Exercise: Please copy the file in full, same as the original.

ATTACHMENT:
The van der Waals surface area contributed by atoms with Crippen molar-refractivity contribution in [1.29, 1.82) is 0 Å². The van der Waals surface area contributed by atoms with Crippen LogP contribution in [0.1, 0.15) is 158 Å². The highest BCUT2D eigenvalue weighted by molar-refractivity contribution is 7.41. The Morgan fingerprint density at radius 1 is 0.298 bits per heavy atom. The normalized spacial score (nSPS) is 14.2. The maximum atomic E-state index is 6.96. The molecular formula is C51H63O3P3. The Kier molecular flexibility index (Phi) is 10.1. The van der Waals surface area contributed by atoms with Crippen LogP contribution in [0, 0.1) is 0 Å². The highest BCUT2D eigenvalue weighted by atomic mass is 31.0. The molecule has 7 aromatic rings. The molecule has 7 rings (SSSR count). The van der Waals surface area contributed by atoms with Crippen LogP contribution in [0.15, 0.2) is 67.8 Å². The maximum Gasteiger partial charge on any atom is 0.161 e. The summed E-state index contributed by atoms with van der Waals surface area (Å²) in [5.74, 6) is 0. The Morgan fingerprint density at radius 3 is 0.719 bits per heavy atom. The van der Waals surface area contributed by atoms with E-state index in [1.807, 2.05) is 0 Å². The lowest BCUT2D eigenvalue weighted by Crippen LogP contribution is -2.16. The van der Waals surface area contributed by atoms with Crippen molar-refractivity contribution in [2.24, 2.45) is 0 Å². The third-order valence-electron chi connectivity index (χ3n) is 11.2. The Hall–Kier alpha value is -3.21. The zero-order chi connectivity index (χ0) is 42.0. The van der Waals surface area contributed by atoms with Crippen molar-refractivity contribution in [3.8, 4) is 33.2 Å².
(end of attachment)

The van der Waals surface area contributed by atoms with Crippen molar-refractivity contribution in [1.29, 1.82) is 0 Å². The van der Waals surface area contributed by atoms with Crippen LogP contribution in [0.1, 0.15) is 158 Å². The highest BCUT2D eigenvalue weighted by molar-refractivity contribution is 7.41. The Morgan fingerprint density at radius 1 is 0.298 bits per heavy atom. The normalized spacial score (nSPS) is 14.2. The maximum atomic E-state index is 6.96. The molecular formula is C51H63O3P3. The Kier molecular flexibility index (Phi) is 10.1. The van der Waals surface area contributed by atoms with Crippen LogP contribution in [0, 0.1) is 0 Å². The highest BCUT2D eigenvalue weighted by atomic mass is 31.0. The molecule has 7 aromatic rings. The molecule has 7 rings (SSSR count). The van der Waals surface area contributed by atoms with Crippen LogP contribution in [0.15, 0.2) is 67.8 Å². The maximum Gasteiger partial charge on any atom is 0.161 e. The summed E-state index contributed by atoms with van der Waals surface area (Å²) in [5.74, 6) is 0. The Morgan fingerprint density at radius 3 is 0.719 bits per heavy atom. The van der Waals surface area contributed by atoms with E-state index in [1.807, 2.05) is 0 Å². The lowest BCUT2D eigenvalue weighted by Crippen LogP contribution is -2.16. The van der Waals surface area contributed by atoms with Crippen molar-refractivity contribution in [2.24, 2.45) is 0 Å². The third-order valence-electron chi connectivity index (χ3n) is 11.2. The Hall–Kier alpha value is -3.21. The zero-order chi connectivity index (χ0) is 42.0. The van der Waals surface area contributed by atoms with Crippen molar-refractivity contribution in [3.8, 4) is 33.2 Å².